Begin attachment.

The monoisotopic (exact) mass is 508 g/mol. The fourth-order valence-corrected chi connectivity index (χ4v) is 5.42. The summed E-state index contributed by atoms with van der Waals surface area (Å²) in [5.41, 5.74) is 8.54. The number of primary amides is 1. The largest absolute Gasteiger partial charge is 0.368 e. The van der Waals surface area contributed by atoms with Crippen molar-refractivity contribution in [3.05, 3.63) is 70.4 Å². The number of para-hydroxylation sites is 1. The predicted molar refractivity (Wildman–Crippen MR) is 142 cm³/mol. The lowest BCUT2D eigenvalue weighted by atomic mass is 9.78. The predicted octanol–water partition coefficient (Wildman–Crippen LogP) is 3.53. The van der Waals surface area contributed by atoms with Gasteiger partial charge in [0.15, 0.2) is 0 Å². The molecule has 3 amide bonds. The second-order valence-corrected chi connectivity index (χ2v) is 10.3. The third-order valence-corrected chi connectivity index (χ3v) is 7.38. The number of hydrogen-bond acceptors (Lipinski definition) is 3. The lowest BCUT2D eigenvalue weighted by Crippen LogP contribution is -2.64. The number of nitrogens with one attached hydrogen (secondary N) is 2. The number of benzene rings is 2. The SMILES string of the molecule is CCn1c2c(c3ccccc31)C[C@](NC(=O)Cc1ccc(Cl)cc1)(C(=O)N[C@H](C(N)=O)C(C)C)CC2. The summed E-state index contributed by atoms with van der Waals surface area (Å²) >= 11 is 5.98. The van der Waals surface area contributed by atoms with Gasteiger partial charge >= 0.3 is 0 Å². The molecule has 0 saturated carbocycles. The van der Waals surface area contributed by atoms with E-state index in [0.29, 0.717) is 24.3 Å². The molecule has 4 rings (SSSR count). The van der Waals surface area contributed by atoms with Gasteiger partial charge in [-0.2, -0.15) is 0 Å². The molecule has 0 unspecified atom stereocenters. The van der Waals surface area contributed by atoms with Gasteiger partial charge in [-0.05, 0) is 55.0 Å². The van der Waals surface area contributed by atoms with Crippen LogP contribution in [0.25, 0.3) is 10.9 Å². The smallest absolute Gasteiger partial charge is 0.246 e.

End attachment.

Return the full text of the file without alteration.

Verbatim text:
The monoisotopic (exact) mass is 508 g/mol. The fourth-order valence-corrected chi connectivity index (χ4v) is 5.42. The summed E-state index contributed by atoms with van der Waals surface area (Å²) in [5.41, 5.74) is 8.54. The number of primary amides is 1. The largest absolute Gasteiger partial charge is 0.368 e. The van der Waals surface area contributed by atoms with Crippen molar-refractivity contribution in [3.05, 3.63) is 70.4 Å². The number of para-hydroxylation sites is 1. The predicted molar refractivity (Wildman–Crippen MR) is 142 cm³/mol. The lowest BCUT2D eigenvalue weighted by atomic mass is 9.78. The predicted octanol–water partition coefficient (Wildman–Crippen LogP) is 3.53. The van der Waals surface area contributed by atoms with Gasteiger partial charge in [0.15, 0.2) is 0 Å². The molecule has 3 amide bonds. The second-order valence-corrected chi connectivity index (χ2v) is 10.3. The third-order valence-corrected chi connectivity index (χ3v) is 7.38. The number of hydrogen-bond acceptors (Lipinski definition) is 3. The lowest BCUT2D eigenvalue weighted by Crippen LogP contribution is -2.64. The number of nitrogens with one attached hydrogen (secondary N) is 2. The number of benzene rings is 2. The SMILES string of the molecule is CCn1c2c(c3ccccc31)C[C@](NC(=O)Cc1ccc(Cl)cc1)(C(=O)N[C@H](C(N)=O)C(C)C)CC2. The summed E-state index contributed by atoms with van der Waals surface area (Å²) >= 11 is 5.98. The van der Waals surface area contributed by atoms with Gasteiger partial charge >= 0.3 is 0 Å². The molecule has 0 saturated carbocycles. The van der Waals surface area contributed by atoms with E-state index in [0.29, 0.717) is 24.3 Å². The molecule has 4 rings (SSSR count). The van der Waals surface area contributed by atoms with Gasteiger partial charge in [-0.2, -0.15) is 0 Å². The molecule has 0 unspecified atom stereocenters. The van der Waals surface area contributed by atoms with Gasteiger partial charge in [-0.05, 0) is 55.0 Å². The van der Waals surface area contributed by atoms with Crippen LogP contribution in [0.25, 0.3) is 10.9 Å². The smallest absolute Gasteiger partial charge is 0.246 e.